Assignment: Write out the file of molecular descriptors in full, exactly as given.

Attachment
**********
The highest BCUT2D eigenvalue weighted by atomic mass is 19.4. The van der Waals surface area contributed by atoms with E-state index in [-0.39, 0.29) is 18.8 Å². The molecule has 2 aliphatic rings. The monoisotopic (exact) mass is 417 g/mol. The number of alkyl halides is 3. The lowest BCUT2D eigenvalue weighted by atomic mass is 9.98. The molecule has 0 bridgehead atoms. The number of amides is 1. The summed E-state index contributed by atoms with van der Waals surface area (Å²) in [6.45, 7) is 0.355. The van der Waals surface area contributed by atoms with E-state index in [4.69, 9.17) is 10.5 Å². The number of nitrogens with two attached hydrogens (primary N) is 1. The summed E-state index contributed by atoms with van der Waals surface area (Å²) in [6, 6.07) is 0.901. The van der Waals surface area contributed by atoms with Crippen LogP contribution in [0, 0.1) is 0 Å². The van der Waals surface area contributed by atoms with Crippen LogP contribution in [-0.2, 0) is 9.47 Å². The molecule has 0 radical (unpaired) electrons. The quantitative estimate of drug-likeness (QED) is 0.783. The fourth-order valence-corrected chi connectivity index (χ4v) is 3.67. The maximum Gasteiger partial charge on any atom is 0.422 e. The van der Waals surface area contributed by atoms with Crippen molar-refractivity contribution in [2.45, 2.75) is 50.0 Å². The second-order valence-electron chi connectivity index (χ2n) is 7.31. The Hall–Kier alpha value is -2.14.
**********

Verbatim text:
The highest BCUT2D eigenvalue weighted by atomic mass is 19.4. The van der Waals surface area contributed by atoms with E-state index in [-0.39, 0.29) is 18.8 Å². The molecule has 2 aliphatic rings. The monoisotopic (exact) mass is 417 g/mol. The number of alkyl halides is 3. The lowest BCUT2D eigenvalue weighted by atomic mass is 9.98. The molecule has 0 bridgehead atoms. The number of amides is 1. The summed E-state index contributed by atoms with van der Waals surface area (Å²) in [6.45, 7) is 0.355. The van der Waals surface area contributed by atoms with E-state index in [4.69, 9.17) is 10.5 Å². The number of nitrogens with two attached hydrogens (primary N) is 1. The summed E-state index contributed by atoms with van der Waals surface area (Å²) in [6, 6.07) is 0.901. The van der Waals surface area contributed by atoms with Crippen LogP contribution in [0, 0.1) is 0 Å². The van der Waals surface area contributed by atoms with Crippen LogP contribution in [-0.2, 0) is 9.47 Å². The molecule has 0 radical (unpaired) electrons. The quantitative estimate of drug-likeness (QED) is 0.783. The fourth-order valence-corrected chi connectivity index (χ4v) is 3.67. The maximum Gasteiger partial charge on any atom is 0.422 e. The van der Waals surface area contributed by atoms with Crippen molar-refractivity contribution in [2.45, 2.75) is 50.0 Å². The second-order valence-electron chi connectivity index (χ2n) is 7.31. The Hall–Kier alpha value is -2.14.